SCOTUS, here we come: Trump loses appeal on tax records


This hasn’t been a good week for Donald Trump in court when it comes to keeping his income tax returns private. On Monday, a federal judge rejected Trump’s challenge to a Manhattan DA’s subpoena for his tax records, blasting Trump’s “repugnant” claim of absolute immunity while in office. The DC Court of Appeals bookended Trump’s week by ruling that his accounting firm must comply with a House Oversight Committee subpoena for the records, although the ruling left time for Trump and Mazars to appeal:

A federal appeals court ruled Friday that President Donald Trump’s accounting firm must turn over financial records requested by a House committee, a legal blow to the administration’s efforts to block congressional investigations of his finances.

The House Oversight and Reform Committee sent a subpoena to Mazars USA, in April asking for documents related to Trump’s accounts going back to January 2009. His lawyers sued to block the subpoena, arguing that Congress had no legitimate legislative purpose for getting the materials.

But in a 2-1 ruling, a three-judge panel of the U.S. Circuit Court of Appeals for the District of Columbia said the committee “possesses authority under both the House rules and the Constitution to issue the subpoena, and Mazars must comply.”

The appeals court put a seven-day hold on the legal effect of its ruling, which will give Trump’s lawyers time to appeal. The president’s lawyers will undoubtedly fight the ruling, either before the full appeals court or by going directly to the Supreme Court.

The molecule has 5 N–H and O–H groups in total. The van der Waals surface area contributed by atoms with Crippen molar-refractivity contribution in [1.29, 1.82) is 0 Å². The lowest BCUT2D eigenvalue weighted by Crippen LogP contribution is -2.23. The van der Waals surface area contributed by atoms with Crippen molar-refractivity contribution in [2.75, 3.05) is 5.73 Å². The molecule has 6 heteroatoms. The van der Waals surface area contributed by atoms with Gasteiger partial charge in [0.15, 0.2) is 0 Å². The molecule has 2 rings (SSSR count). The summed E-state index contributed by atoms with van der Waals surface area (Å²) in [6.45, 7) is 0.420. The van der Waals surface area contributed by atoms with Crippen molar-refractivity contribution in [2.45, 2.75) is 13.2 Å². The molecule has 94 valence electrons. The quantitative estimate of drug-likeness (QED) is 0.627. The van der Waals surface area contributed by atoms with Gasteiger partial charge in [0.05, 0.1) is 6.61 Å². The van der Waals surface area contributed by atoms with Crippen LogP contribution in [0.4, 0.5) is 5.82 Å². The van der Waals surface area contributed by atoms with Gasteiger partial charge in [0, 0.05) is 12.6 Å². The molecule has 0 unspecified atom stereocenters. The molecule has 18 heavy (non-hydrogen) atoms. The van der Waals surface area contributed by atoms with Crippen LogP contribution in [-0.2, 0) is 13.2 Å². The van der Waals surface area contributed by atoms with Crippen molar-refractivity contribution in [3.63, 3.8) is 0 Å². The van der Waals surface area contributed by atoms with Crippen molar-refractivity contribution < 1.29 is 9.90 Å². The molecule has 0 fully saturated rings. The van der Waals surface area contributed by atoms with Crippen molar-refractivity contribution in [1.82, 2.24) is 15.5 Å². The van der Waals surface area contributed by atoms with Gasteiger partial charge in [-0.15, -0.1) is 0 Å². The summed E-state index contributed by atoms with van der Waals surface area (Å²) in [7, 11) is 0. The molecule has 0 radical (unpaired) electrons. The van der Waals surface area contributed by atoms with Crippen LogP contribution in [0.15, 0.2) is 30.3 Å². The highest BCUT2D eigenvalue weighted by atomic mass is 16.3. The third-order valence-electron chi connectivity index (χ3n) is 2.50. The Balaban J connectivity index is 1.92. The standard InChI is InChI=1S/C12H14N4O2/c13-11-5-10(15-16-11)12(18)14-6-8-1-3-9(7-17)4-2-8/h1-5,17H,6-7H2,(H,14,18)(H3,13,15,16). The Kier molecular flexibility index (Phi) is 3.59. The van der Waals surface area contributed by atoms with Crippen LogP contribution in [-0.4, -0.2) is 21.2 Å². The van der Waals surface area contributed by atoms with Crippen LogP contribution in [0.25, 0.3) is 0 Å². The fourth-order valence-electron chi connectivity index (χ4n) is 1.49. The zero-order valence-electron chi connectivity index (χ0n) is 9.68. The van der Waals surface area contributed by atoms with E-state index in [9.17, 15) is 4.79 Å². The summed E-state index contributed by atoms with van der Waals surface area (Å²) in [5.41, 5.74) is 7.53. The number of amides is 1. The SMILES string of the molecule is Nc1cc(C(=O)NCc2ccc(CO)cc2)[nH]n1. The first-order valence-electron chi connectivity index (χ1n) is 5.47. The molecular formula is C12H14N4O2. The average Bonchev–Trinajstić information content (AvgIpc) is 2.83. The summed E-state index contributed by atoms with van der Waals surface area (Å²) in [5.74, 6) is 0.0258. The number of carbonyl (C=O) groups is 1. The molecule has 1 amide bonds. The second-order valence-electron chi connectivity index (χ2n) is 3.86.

Expect to hear quite a bit about the partisan split in this ruling, especially when it comes to confirming later appointments by Trump to appellate courts. The dissenting judge, Neomi Rao, was recently confirmed to the bench after her appointment by Trump. The two that ruled in favor of the House, David Tatel and Patricia Millet, got appointed by Bill Clinton and Barack Obama, respectively.

In this case, let’s start with the dissent. Rao argued that the House does not have the authority to act in a judicial manner unless and until they have formally authorized an impeachment inquiry. She accused the other two jurists of blurring that line without any precedent in support:

The majority breaks new ground when it determines Congress is investigating allegations of illegal conduct against the President, yet nonetheless upholds the subpoena as part of the legislative power. The Committee on Oversight and Reform has consistently maintained that it seeks to determine whether the President broke the law, but it has not invoked Congress’s impeachment power to support this subpoena. When Congress seeks information about the President’s wrongdoing, it does not matter whether the investigation also has a legislative purpose. Investigations of impeachable offenses simply are not, and never have been, within Congress’s legislative power. Throughout our history, Congress, the President, and the courts have insisted upon maintaining the separation between the legislative and impeachment powers of the House and recognized the gravity and accountability that follow impeachment. Allowing the Committee to issue this subpoena for legislative purposes would turn Congress into a roving inquisition over a co-equal branch of government. I respectfully dissent.